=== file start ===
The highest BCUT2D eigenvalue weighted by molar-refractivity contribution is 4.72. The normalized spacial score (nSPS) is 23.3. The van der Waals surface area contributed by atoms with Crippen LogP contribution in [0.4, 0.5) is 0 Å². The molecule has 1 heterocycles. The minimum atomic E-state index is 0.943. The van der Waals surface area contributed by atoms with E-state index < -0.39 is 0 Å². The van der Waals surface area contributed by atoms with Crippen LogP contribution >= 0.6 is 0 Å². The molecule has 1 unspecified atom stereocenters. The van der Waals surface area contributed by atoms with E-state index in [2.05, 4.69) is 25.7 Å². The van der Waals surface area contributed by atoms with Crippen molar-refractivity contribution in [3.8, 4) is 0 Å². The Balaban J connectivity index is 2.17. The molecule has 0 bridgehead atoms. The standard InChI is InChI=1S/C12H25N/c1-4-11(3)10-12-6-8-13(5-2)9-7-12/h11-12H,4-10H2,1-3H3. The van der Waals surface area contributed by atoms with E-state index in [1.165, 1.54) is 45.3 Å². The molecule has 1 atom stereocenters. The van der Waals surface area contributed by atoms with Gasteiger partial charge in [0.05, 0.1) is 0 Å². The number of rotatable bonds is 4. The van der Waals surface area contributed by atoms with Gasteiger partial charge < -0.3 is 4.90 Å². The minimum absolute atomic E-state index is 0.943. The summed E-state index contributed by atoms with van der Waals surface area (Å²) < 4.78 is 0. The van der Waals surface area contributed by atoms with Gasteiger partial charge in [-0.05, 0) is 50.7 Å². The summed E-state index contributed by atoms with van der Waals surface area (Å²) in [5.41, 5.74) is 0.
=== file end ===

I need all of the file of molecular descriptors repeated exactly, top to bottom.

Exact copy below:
The highest BCUT2D eigenvalue weighted by molar-refractivity contribution is 4.72. The normalized spacial score (nSPS) is 23.3. The van der Waals surface area contributed by atoms with Crippen LogP contribution in [0.4, 0.5) is 0 Å². The molecule has 1 heterocycles. The minimum atomic E-state index is 0.943. The van der Waals surface area contributed by atoms with E-state index < -0.39 is 0 Å². The van der Waals surface area contributed by atoms with Crippen LogP contribution >= 0.6 is 0 Å². The molecule has 1 unspecified atom stereocenters. The van der Waals surface area contributed by atoms with E-state index in [2.05, 4.69) is 25.7 Å². The van der Waals surface area contributed by atoms with Crippen molar-refractivity contribution in [3.8, 4) is 0 Å². The Balaban J connectivity index is 2.17. The molecule has 0 bridgehead atoms. The standard InChI is InChI=1S/C12H25N/c1-4-11(3)10-12-6-8-13(5-2)9-7-12/h11-12H,4-10H2,1-3H3. The van der Waals surface area contributed by atoms with E-state index in [1.165, 1.54) is 45.3 Å². The molecule has 1 atom stereocenters. The van der Waals surface area contributed by atoms with Gasteiger partial charge in [0.05, 0.1) is 0 Å². The number of rotatable bonds is 4. The van der Waals surface area contributed by atoms with Gasteiger partial charge < -0.3 is 4.90 Å². The minimum absolute atomic E-state index is 0.943. The summed E-state index contributed by atoms with van der Waals surface area (Å²) < 4.78 is 0. The van der Waals surface area contributed by atoms with Gasteiger partial charge in [-0.05, 0) is 50.7 Å². The summed E-state index contributed by atoms with van der Waals surface area (Å²) in [5.41, 5.74) is 0.